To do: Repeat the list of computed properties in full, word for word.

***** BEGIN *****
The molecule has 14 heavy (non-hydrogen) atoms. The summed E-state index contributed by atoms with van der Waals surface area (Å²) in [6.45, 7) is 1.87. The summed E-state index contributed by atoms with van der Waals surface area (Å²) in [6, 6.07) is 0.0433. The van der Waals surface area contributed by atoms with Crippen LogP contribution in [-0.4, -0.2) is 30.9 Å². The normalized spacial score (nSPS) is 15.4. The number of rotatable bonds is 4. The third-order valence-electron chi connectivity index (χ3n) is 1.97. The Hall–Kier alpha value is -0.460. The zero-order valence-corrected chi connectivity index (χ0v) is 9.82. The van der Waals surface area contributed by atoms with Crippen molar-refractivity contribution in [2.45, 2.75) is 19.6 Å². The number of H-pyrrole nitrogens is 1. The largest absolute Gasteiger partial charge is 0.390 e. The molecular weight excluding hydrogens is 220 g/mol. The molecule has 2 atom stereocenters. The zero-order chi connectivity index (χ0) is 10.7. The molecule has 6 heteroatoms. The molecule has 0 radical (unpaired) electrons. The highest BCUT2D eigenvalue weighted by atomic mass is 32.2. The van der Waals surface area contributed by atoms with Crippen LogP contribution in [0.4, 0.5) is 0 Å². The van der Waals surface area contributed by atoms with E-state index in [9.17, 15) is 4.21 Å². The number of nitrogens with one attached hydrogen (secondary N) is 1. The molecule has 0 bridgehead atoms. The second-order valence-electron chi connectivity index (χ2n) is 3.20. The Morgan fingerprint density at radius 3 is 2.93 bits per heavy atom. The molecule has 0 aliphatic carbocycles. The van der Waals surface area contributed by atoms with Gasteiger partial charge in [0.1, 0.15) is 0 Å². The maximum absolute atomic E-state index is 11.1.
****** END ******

The molecule has 14 heavy (non-hydrogen) atoms. The summed E-state index contributed by atoms with van der Waals surface area (Å²) in [6.45, 7) is 1.87. The summed E-state index contributed by atoms with van der Waals surface area (Å²) in [6, 6.07) is 0.0433. The van der Waals surface area contributed by atoms with Crippen LogP contribution in [-0.4, -0.2) is 30.9 Å². The normalized spacial score (nSPS) is 15.4. The number of rotatable bonds is 4. The third-order valence-electron chi connectivity index (χ3n) is 1.97. The Hall–Kier alpha value is -0.460. The zero-order valence-corrected chi connectivity index (χ0v) is 9.82. The van der Waals surface area contributed by atoms with Crippen molar-refractivity contribution in [2.45, 2.75) is 19.6 Å². The number of H-pyrrole nitrogens is 1. The largest absolute Gasteiger partial charge is 0.390 e. The molecular weight excluding hydrogens is 220 g/mol. The molecule has 2 atom stereocenters. The zero-order chi connectivity index (χ0) is 10.7. The molecule has 6 heteroatoms. The molecule has 0 radical (unpaired) electrons. The highest BCUT2D eigenvalue weighted by atomic mass is 32.2. The van der Waals surface area contributed by atoms with Crippen LogP contribution in [0.4, 0.5) is 0 Å². The van der Waals surface area contributed by atoms with E-state index in [9.17, 15) is 4.21 Å². The number of nitrogens with one attached hydrogen (secondary N) is 1. The molecule has 0 bridgehead atoms. The second-order valence-electron chi connectivity index (χ2n) is 3.20. The Morgan fingerprint density at radius 3 is 2.93 bits per heavy atom. The molecule has 0 aliphatic carbocycles. The van der Waals surface area contributed by atoms with Gasteiger partial charge in [0.1, 0.15) is 0 Å². The maximum absolute atomic E-state index is 11.1.